Sunday, August 17, 2008

Save Our Language! (LOL)


News reports that text messaging is creeping into mainstream use likely has language purists everywhere running for the hills, rolling their eyes in horror. And those fearful types who are always first to warn of a coming (linguistic) apocalypse will surely do so again at the drop of a pen.

But wait a minute. Is this really such a “threat”? I don’t think so. Though not adctd2txt I certainly love to use it. As a means of saying what I want to say in as few keystrokes as I can say it, it fits the bill perfectly.

Unheard of and unused just a few short years ago, text messaging has gone from a standing start to being pretty much indispensable for many people. And yet if the doomsayers are to be believed, it is now poised to wreak destruction on the long established written rules of the English language. Well I’m not buying it.

In the short term I think there will likely be more errors in grammar and punctuation among school kids, as well as an increasing use of txt talk in conversations, but having faced down linguistic threats of all kinds; having adapted to new influences; and having survived many centuries largely intact, I think the English language is more than ready to hold its own in the long term. And as someone who finds secret pleasure in browsing through a book on punctuation or grammar I’m all for that.

I can’t see the English sentence structure changing too much just because it’s easier to send a text message enquiring “WYD?” to find out what your friend is doing. In any case, it’s easier on the fingers and thumbs.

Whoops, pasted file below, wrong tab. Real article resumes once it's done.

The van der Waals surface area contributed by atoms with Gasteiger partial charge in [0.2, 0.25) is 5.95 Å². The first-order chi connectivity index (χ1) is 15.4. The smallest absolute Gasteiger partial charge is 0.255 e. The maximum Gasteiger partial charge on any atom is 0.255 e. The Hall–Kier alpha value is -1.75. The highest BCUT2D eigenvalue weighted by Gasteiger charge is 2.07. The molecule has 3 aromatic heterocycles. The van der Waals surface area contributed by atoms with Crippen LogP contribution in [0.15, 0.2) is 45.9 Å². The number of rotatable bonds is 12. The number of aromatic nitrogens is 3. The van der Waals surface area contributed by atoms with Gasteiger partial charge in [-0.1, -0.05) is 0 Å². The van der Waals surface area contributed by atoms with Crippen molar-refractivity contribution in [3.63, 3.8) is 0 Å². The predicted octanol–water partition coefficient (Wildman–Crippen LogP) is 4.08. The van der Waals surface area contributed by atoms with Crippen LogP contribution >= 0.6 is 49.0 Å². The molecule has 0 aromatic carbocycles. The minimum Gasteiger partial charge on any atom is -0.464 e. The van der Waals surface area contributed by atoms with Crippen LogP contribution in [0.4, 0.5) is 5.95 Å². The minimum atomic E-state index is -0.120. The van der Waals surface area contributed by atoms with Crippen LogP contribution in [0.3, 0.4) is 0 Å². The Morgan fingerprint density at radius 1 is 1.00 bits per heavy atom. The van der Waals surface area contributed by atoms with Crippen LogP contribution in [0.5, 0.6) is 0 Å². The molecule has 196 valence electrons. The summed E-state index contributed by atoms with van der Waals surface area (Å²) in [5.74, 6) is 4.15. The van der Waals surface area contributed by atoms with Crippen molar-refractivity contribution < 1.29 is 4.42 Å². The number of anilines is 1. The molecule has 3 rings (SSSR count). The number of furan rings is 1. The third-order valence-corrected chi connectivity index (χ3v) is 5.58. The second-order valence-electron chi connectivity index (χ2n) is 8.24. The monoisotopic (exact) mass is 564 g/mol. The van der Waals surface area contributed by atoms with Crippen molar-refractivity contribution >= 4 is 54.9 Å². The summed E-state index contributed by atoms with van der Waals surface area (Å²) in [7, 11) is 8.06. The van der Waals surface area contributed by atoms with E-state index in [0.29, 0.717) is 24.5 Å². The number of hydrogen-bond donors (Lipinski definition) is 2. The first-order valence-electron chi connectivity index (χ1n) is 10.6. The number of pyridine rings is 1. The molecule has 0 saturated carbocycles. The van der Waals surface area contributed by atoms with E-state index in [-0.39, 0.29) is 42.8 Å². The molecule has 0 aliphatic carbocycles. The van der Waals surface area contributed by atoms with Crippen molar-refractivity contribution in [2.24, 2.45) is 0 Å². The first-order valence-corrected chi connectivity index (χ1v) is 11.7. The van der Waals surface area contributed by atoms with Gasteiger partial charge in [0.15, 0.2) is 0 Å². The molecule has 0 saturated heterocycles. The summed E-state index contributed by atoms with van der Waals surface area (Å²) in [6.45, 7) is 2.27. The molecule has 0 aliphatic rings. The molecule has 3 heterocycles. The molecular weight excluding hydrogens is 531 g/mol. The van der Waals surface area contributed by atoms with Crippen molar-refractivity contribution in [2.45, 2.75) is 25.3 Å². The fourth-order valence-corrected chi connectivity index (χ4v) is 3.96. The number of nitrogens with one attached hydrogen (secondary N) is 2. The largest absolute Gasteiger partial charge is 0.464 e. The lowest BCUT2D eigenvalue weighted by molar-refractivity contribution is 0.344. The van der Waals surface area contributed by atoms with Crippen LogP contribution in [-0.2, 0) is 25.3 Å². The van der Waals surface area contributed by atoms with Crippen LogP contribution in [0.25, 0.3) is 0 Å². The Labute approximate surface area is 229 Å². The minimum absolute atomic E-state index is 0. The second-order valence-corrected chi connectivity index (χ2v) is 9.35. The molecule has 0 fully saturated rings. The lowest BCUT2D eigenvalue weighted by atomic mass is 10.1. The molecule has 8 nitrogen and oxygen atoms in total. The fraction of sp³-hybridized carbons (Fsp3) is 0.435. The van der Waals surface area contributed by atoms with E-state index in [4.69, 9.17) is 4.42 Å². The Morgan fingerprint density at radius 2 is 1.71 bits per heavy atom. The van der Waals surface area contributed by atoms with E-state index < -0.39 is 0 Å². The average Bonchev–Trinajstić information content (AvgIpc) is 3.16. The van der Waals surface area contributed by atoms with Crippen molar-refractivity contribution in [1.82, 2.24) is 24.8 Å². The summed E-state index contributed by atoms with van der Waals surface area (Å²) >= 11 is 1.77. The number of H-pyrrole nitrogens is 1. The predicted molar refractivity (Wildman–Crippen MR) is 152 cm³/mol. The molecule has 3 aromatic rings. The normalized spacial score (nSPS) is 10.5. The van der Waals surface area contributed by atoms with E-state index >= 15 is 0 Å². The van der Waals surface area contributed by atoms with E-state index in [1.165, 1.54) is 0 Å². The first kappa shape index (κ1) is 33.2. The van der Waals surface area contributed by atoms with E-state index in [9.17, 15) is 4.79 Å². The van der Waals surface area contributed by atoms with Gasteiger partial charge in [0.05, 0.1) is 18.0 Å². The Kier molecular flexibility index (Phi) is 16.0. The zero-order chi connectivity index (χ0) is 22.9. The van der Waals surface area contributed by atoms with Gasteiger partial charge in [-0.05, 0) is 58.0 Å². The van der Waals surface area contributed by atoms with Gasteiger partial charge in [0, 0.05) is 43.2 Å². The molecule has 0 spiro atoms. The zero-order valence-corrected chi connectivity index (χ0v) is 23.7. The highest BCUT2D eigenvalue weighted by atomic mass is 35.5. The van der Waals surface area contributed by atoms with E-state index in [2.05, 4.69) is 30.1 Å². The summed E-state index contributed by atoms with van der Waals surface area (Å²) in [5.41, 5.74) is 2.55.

The rules of language, built up over the centuries, are not going to crumble because of texting. OMG! I certainly hope not. Time will tell, but AFAIC txt msging is gr8!

EOM :)

4 comments:

Anonymous said...

Great post Chris!

Sara said...

While I don't think text will end up being so bad in the long run, I think in the short run it will toss a few bumps in the road for the generation that will grow up not remembering a time before text messaging. I think it will be more of a hindrance for them as they have to type papers and write essays in school, when applying to college and writing paper after paper after thesis to get through college. I wonder if it will become so inherent to their language base that they will not even realize that they type something such as, "While the txt argues..." and not even realized it until they are marked down for it. I feel for them, for my cousins who are teenagers about to enter university where they will have to take tomes of handwritten notes in some of their courses. Perhaps I am wrong and it will be fine. However when I hear my mother, a teacher, tell me that she has kindergarten students who don't know how to write with a pencil and paper because all they have ever needed was a mouse and a keyboard, I am indeed concerned for the younger generations.

allinaword said...
This comment has been removed by the author.
allinaword said...

Thanks for the comments – they have given me food for thought.

I wonder whether the effect of reading a standard form of English--as used in most mainstream magazines and journals--will influence whether the younger generations you refer to still think of text language as “real” English. Perhaps that’s where a recognizable distinction can be made.

Also, your point about kindergarten students not learning how to write with a pencil and paper is something I hadn’t considered--it is also something I hope will change. But our technological age often moves at the speed of lightening, and changes that many thought might take years suddenly occur in a fraction of that time.